Willamette Locks Transfer: The Willamette Falls Locks are an old Army Corps property that a local entity has proposed redeveloping for the benefit of the local community. This redevelopment cannot take place until the Locks are “deauthorized” by the Army Corps. Senator Merkley successfully included a provision allowing the Corps—after performing upgrades and making the site suitable for use—to deauthorize and transfer the Locks to a local Commission.

Army Corps Assistance for Projects in Hood River, Bandon, and Astoria: Senator Merkley successfully included a provision that will require the Army Corps to assist local communities in Oregon with preparing for their 7001 consultation process. This is the first step to being included in the Army Corps’ 7001 Report, which enables the project to be federally authorized and funded.

The local projects that will be assisted by this provision are:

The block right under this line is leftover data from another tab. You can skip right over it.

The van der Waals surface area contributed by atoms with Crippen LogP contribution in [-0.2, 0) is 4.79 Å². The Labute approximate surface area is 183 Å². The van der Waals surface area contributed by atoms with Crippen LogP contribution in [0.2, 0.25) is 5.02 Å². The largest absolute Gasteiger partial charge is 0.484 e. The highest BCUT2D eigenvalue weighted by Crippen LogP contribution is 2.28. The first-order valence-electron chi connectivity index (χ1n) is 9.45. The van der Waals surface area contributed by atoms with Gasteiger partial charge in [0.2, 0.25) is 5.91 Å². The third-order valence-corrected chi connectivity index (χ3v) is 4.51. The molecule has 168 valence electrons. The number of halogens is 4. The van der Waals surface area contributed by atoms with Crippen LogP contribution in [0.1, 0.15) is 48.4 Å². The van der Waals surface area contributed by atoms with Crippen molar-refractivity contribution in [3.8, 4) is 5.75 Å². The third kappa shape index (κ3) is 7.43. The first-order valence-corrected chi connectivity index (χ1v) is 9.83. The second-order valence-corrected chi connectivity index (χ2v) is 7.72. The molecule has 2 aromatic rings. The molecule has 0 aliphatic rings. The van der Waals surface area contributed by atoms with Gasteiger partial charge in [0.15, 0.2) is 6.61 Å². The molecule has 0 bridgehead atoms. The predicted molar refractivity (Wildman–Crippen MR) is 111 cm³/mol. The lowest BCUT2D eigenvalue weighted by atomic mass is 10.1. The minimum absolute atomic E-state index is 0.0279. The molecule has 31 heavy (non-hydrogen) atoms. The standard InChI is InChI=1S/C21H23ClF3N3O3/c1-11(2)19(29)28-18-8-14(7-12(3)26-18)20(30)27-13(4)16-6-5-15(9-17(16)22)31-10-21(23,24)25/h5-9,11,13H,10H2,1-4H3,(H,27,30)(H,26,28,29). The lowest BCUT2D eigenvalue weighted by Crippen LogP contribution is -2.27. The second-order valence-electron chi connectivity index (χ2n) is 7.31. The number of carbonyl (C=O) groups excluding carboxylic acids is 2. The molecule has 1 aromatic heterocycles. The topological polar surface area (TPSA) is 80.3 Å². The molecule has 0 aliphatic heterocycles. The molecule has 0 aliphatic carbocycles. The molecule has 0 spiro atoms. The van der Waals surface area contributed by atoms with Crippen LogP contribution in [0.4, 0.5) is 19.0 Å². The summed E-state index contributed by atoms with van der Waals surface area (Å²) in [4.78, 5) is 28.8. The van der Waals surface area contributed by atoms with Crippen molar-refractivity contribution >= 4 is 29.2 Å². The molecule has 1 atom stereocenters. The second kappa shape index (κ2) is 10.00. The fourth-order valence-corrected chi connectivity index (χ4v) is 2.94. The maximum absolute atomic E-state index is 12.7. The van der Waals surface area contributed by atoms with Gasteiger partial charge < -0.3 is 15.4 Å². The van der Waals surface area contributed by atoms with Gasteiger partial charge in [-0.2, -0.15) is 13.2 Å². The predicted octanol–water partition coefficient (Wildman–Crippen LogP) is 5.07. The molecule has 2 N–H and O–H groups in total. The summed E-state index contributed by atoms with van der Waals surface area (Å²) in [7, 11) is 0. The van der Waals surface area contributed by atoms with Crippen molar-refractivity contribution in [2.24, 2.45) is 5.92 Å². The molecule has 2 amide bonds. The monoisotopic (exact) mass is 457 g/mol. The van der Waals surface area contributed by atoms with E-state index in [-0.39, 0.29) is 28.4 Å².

• Hood River Salmon Recovery: Study existing habitat conditions and recommend actions that will improve salmon habitat functions at the mouth of the Hood River and its confluence with the Columbia River.
  • Dredging at the Coquille River/Port of Bandon: Study how the Corps can assist the Port of Bandon with an increase in silting and shoaling adjacent to, but outside of, the federal channel, which is currently dredged by the Corps.
  • Dredging at the Port of Astoria: Study the capability of the Corps to increase the frequency and depth of its dredging of the Port to allow the Port to focus on its landside infrastructure.